Enteric fever in sixteenth-century Mexico

Ancient DNA coupled with metagenomic analyses shed light on the longstanding question of the cause of a major sixteenth-century epidemic in Mexico.

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The paper in Nature Ecology & Evolution is here: http://go.nature.com/2mENZSa

After the arrival of Europeans in the New World dozens of epidemics devastated its indigenous inhabitants. One such epidemic outbreak was the 1545-1550 ‘cocoliztli’ epidemic (cocoliztli means 'pestilence' in Nahuatl) that heavily affected Mexico and Guatemala, the pathogenic cause of which has been debated for over a century.

Teposcolula-Yucundaa, an ancient Mixtec town situated in the Oaxaca region of southern Mexico, contains the only known cemetery linked to this epidemic. Archaeologists estimate that more than 800 individuals are buried here, in what was the town’s main square or “Grand Plaza”, many of whom were victims of the cocoliztli. Shortly after the epidemic, Teposcolula-Yucundaa was abandoned and the town was relocated. The epidemic cemetery was left untouched until a team of archaeologists, led by Nelly Robles García of the Mexican National Institute of Anthropology and History (INAH), excavated the site between 2004 and 2010. Also located at this site is a second cemetery in the town’s churchyard that contains individuals who died prior to European contact in the region.

In 2013 we formed a collaborative team comprising researchers from the Max Planck Institute for the Science of Human History, Harvard University, INAH, and the University of Tübingen with the aim of using ancient DNA to shed light on the question:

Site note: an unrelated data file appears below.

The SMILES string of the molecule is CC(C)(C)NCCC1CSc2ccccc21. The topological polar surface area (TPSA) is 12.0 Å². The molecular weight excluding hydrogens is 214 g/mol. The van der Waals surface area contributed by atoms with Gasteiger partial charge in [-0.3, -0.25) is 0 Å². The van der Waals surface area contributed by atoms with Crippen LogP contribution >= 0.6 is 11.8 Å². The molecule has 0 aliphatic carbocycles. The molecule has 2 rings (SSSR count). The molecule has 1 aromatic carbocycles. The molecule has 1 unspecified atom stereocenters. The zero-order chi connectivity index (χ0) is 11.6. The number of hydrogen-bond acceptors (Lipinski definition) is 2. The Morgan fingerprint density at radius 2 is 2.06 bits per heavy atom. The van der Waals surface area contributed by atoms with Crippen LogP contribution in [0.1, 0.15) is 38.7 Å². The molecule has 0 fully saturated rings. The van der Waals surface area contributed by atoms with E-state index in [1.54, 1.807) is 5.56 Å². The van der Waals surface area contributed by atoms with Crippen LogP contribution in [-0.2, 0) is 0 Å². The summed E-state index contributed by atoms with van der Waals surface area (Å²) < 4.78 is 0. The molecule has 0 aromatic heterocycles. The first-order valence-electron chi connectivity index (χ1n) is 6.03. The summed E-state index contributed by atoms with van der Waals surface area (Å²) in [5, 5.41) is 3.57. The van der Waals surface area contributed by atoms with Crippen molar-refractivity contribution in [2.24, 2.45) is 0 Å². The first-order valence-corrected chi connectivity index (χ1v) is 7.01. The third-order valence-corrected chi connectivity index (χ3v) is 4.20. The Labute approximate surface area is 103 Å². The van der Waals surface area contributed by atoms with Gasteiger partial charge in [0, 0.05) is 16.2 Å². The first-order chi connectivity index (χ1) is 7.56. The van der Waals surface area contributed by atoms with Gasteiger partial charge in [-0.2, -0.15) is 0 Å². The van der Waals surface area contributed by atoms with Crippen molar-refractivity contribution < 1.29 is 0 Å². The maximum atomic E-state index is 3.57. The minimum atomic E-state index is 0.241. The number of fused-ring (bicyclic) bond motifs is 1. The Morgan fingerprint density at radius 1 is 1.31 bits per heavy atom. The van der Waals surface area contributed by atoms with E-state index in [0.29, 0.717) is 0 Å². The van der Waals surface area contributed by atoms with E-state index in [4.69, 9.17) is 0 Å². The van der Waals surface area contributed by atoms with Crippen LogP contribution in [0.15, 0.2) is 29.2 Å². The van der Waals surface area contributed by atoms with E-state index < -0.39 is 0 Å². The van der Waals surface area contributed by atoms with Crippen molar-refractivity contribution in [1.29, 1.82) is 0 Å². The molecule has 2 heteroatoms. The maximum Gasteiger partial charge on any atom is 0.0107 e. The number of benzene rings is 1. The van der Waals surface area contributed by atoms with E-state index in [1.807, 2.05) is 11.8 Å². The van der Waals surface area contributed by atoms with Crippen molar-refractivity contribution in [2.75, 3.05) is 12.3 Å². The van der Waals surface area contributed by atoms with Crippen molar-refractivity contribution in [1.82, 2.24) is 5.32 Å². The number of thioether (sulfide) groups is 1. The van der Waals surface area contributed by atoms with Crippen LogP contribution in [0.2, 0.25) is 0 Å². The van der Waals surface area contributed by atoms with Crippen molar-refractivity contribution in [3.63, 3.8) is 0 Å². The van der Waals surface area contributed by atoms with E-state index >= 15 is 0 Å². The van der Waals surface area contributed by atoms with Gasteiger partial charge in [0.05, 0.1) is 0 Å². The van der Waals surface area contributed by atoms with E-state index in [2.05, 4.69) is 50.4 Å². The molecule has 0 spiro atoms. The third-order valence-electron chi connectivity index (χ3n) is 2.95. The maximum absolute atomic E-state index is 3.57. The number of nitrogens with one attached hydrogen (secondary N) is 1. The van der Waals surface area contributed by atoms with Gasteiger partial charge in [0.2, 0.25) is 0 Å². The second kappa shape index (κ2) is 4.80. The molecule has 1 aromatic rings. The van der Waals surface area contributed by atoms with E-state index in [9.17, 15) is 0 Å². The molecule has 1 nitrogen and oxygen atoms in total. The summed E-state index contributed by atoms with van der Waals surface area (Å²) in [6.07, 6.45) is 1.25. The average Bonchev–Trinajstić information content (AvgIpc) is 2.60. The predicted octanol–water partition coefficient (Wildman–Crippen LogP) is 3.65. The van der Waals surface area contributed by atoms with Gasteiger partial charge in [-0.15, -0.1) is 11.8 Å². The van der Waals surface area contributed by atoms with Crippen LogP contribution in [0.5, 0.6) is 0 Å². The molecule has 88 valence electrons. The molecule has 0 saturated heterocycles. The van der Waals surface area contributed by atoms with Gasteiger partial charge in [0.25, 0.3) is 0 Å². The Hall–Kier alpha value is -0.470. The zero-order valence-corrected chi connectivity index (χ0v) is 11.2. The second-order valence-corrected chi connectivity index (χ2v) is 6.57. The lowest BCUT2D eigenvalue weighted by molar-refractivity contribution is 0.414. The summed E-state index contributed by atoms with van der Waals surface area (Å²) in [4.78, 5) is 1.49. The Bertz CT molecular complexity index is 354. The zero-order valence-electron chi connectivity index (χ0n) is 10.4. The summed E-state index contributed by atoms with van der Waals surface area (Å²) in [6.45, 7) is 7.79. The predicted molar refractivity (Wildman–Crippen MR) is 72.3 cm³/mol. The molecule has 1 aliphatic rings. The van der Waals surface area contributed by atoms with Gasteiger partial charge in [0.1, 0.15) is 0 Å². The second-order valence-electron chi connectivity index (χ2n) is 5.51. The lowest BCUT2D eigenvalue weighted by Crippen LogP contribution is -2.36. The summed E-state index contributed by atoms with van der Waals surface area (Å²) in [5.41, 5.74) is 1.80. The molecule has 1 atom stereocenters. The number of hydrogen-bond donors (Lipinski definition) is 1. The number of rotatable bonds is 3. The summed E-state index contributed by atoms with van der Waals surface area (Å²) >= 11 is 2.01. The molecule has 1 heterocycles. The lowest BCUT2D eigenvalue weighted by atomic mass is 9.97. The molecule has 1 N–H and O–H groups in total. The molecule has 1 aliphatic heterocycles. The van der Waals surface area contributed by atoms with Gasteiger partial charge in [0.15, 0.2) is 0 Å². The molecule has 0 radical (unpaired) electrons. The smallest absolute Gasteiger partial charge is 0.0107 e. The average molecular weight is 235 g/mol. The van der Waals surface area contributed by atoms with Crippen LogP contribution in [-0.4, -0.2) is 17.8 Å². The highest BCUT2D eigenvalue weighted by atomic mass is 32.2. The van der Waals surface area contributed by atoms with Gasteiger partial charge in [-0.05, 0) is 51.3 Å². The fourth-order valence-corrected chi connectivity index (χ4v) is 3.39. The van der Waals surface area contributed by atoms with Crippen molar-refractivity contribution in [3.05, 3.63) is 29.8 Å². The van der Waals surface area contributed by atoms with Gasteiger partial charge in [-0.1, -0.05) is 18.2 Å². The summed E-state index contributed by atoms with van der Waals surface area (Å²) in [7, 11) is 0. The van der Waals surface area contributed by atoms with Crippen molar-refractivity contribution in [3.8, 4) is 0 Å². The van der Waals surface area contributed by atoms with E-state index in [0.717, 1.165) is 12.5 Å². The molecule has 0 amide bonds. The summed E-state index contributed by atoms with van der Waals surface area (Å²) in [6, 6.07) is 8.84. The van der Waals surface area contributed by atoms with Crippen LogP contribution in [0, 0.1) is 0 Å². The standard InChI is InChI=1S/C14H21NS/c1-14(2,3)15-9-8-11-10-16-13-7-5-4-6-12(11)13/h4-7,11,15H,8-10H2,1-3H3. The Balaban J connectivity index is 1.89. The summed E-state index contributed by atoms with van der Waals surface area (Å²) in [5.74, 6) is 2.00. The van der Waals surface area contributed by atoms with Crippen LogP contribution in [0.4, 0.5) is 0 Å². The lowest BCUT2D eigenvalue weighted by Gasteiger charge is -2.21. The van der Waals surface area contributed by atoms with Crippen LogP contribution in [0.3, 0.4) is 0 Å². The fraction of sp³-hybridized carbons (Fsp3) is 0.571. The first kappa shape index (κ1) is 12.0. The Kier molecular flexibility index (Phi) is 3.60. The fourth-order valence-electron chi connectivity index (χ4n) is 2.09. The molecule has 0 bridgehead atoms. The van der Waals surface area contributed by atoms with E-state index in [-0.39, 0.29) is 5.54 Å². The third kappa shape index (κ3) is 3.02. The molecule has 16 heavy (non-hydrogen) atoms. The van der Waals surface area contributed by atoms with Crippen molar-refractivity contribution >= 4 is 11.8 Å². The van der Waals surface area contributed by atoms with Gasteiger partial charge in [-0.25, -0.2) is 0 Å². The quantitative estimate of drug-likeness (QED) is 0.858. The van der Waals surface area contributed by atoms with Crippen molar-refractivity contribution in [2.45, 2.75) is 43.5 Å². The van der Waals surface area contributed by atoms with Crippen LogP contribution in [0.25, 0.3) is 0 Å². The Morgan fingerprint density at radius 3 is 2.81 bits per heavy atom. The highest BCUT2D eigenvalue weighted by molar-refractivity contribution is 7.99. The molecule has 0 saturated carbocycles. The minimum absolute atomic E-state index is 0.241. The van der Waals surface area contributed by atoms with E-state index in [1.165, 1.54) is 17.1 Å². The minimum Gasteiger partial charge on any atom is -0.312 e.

Can ancient DNA help us to determine the pathogenic cause of the 1545-1550 cocoliztli epidemic at Teposcolula-Yucundaa? 

Archaeological excavations at the site of Teposcolula-Yucundaa, a major political center of the ancient Mixtecs. After the epidemic, the city was relocated to the valley and the mountain-top site was abandoned. Photo: Christina Warinner. Image courtesy of the Teposcolula-Yucundaa Archaeological Project.

Visual clues as to what caused this epidemic were absent from the excavated skeletons. This was perhaps not surprising, as only a handful of infectious diseases leave visibly distinctive lesions on bone – the most common biological material to survive in the archaeological record. Although historical documents by both indigenous and European authors describe first-hand accounts of the disease symptoms, historians have not been able to reach a consensus on its pathogenic cause. The historical evidence alone suggests that the cause of the epidemic was some sort of malady that produced a body rash and could lead to bleeding from facial orifices. However, these symptoms are not specific to one particular disease. Over the years suggestions have accumulated, including: typhus, measles, enteric (typhoid) fever, viral haemorrhagic fever and pneumonic plague, to name a few.